When people got sick with fever and chills back in colonial times, they called their illness ague. Today most people would refer to ague as malaria.

Starting in the 13th century, feverish illness was named ague, from the Medieval Latin acuta, "sharp fever," and its root, meaning "sharp." The word began to refer specifically to malaria, an infectious disease spread by mosquitoes, as early as the late 14th century. Colonial doctors often attributed cases of ague to "bad air," and the illness reached epidemic levels several times. It was eliminated as a public health issue in the U.S. around 1950, although malaria is still a problem in other parts of the world.

Definitions of ague
  1. noun
    successive stages of chills and fever that is a symptom of malaria
    synonyms: chills and fever
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    a malarial fever that recurs every fourth day
    type of:
    (medicine) any sensation or change in bodily function that is experienced by a patient and is associated with a particular disease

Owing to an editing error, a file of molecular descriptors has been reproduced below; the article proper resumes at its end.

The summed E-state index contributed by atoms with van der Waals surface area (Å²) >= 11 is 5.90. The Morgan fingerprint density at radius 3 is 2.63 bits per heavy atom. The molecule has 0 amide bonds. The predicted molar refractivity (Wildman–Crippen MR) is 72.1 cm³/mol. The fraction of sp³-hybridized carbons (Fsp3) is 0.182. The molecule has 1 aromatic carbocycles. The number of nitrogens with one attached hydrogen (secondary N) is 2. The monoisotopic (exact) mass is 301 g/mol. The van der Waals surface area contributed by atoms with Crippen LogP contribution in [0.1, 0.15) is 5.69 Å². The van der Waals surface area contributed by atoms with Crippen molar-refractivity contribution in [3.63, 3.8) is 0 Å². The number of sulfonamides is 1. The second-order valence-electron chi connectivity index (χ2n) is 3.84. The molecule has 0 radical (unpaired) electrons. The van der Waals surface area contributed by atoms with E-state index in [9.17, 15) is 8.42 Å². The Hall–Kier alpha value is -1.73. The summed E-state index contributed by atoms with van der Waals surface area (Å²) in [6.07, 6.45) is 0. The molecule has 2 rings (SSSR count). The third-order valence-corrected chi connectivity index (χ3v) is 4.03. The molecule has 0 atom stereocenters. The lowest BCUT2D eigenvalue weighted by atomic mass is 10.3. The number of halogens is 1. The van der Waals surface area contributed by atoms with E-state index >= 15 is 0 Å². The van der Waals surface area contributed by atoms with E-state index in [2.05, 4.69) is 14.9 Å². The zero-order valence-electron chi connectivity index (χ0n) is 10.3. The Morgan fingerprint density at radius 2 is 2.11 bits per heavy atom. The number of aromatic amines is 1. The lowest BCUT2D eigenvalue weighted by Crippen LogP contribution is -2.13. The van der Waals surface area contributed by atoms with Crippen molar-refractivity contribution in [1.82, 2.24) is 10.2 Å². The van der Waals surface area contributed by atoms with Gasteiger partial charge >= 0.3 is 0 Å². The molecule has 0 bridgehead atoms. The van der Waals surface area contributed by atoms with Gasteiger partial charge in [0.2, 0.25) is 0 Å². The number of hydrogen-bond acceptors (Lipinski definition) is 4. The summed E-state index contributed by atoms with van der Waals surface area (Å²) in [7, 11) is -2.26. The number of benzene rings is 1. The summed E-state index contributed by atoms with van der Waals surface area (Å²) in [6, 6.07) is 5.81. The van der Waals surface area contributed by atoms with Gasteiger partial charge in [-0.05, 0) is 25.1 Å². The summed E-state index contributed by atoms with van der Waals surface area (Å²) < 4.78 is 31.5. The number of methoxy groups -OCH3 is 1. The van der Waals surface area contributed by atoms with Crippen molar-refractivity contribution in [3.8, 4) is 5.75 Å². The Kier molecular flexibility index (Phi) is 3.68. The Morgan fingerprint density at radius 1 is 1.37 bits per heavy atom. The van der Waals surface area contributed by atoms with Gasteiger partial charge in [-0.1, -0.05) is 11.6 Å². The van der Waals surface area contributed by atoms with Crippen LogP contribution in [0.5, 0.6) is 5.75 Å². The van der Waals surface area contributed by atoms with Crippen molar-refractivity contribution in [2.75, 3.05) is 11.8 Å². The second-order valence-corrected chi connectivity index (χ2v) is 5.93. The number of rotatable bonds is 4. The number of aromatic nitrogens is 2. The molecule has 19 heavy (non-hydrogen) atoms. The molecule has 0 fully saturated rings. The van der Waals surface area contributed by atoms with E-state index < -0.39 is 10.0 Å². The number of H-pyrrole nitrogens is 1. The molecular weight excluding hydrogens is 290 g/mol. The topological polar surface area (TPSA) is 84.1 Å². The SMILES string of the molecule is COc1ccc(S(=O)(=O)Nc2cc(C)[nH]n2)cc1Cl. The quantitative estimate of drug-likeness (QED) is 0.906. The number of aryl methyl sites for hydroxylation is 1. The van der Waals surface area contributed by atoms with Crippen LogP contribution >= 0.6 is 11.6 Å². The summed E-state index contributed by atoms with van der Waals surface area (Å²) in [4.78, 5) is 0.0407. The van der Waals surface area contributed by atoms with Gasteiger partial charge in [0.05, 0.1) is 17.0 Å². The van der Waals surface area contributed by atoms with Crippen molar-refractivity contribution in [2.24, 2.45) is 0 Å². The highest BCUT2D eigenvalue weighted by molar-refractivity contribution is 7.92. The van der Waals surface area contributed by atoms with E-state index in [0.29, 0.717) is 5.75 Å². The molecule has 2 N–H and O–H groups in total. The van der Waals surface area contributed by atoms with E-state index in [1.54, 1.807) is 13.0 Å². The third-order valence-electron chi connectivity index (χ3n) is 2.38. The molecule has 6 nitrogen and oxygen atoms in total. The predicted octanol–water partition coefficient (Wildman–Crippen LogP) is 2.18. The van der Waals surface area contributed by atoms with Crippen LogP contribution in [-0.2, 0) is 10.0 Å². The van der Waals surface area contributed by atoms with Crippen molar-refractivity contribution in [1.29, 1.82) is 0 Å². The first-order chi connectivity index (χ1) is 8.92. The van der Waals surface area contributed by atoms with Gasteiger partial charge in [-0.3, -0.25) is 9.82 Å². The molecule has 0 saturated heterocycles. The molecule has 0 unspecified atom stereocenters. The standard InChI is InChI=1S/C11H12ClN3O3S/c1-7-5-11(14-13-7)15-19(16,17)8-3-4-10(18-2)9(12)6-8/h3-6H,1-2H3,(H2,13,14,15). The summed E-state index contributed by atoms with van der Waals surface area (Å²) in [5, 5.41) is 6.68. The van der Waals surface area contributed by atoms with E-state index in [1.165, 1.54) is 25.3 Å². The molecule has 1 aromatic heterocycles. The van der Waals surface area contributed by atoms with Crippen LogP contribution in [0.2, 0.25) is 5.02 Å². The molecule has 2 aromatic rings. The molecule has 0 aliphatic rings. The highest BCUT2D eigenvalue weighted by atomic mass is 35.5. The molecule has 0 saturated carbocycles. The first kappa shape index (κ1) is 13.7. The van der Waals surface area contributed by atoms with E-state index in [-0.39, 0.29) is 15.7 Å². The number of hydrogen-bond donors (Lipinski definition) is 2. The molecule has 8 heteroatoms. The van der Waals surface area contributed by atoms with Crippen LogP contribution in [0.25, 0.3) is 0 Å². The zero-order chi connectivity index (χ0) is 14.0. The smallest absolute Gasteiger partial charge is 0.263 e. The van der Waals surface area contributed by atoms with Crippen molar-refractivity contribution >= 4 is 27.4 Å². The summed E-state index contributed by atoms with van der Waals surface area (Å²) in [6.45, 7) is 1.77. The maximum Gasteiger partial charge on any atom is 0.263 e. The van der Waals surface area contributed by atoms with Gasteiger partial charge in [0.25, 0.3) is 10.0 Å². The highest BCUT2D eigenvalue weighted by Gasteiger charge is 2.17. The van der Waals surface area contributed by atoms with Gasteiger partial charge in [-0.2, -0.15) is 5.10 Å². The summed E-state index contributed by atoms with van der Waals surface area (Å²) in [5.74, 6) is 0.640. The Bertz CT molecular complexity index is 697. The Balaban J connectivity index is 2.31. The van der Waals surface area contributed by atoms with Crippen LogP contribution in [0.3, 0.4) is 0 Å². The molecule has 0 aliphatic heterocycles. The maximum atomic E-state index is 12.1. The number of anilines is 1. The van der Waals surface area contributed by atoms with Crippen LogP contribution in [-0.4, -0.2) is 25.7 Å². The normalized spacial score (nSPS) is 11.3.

2. noun
    a fit of shivering or shaking
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    type of:
    illness, malady, sickness, unwellness
    impairment of normal physiological function affecting part or all of an organism
  3. noun
    a mark (') placed above a vowel to indicate pronunciation
    synonyms: acute, acute accent
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    type of:
    accent, accent mark
    a diacritical mark used to indicate stress or placed above a vowel to indicate a special pronunciation
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